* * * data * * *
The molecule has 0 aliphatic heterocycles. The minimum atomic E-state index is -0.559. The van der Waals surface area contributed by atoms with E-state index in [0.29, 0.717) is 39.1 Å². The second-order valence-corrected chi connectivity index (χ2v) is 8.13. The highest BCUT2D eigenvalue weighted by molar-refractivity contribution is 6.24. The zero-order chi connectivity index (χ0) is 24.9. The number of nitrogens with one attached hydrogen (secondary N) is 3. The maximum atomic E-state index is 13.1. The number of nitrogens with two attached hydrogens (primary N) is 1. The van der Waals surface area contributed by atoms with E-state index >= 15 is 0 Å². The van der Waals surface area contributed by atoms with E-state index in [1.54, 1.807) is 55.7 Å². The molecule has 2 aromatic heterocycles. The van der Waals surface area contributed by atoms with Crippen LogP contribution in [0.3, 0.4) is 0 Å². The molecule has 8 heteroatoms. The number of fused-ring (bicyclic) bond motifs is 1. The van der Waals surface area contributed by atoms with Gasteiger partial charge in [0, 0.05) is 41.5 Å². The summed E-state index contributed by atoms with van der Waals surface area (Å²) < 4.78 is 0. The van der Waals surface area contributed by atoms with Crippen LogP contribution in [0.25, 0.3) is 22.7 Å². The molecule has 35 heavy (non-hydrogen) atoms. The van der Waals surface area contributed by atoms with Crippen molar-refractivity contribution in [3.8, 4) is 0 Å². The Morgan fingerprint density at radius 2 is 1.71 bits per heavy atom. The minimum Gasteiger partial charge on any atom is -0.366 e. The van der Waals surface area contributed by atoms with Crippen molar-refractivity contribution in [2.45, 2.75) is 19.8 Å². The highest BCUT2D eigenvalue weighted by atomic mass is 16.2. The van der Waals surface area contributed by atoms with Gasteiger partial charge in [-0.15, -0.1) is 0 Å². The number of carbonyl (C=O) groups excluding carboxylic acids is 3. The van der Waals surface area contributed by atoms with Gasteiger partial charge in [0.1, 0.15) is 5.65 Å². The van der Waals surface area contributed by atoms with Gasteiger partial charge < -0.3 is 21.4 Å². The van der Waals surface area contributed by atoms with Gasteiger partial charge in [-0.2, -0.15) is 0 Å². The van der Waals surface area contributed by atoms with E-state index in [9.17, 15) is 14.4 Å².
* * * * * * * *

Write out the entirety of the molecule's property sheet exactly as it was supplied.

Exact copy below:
The molecule has 0 aliphatic heterocycles. The minimum atomic E-state index is -0.559. The van der Waals surface area contributed by atoms with E-state index in [0.29, 0.717) is 39.1 Å². The second-order valence-corrected chi connectivity index (χ2v) is 8.13. The highest BCUT2D eigenvalue weighted by molar-refractivity contribution is 6.24. The zero-order chi connectivity index (χ0) is 24.9. The number of nitrogens with one attached hydrogen (secondary N) is 3. The maximum atomic E-state index is 13.1. The number of nitrogens with two attached hydrogens (primary N) is 1. The van der Waals surface area contributed by atoms with E-state index >= 15 is 0 Å². The van der Waals surface area contributed by atoms with E-state index in [1.54, 1.807) is 55.7 Å². The molecule has 2 aromatic heterocycles. The van der Waals surface area contributed by atoms with Crippen LogP contribution in [0.3, 0.4) is 0 Å². The molecule has 8 heteroatoms. The number of fused-ring (bicyclic) bond motifs is 1. The van der Waals surface area contributed by atoms with Gasteiger partial charge in [0, 0.05) is 41.5 Å². The summed E-state index contributed by atoms with van der Waals surface area (Å²) < 4.78 is 0. The van der Waals surface area contributed by atoms with Crippen LogP contribution in [0.25, 0.3) is 22.7 Å². The molecule has 35 heavy (non-hydrogen) atoms. The van der Waals surface area contributed by atoms with Crippen molar-refractivity contribution in [3.8, 4) is 0 Å². The Morgan fingerprint density at radius 2 is 1.71 bits per heavy atom. The minimum Gasteiger partial charge on any atom is -0.366 e. The van der Waals surface area contributed by atoms with Crippen molar-refractivity contribution in [2.45, 2.75) is 19.8 Å². The highest BCUT2D eigenvalue weighted by atomic mass is 16.2. The van der Waals surface area contributed by atoms with Gasteiger partial charge in [-0.15, -0.1) is 0 Å². The number of carbonyl (C=O) groups excluding carboxylic acids is 3. The van der Waals surface area contributed by atoms with Gasteiger partial charge in [0.1, 0.15) is 5.65 Å². The van der Waals surface area contributed by atoms with Gasteiger partial charge < -0.3 is 21.4 Å². The van der Waals surface area contributed by atoms with Gasteiger partial charge in [-0.2, -0.15) is 0 Å². The van der Waals surface area contributed by atoms with E-state index in [9.17, 15) is 14.4 Å².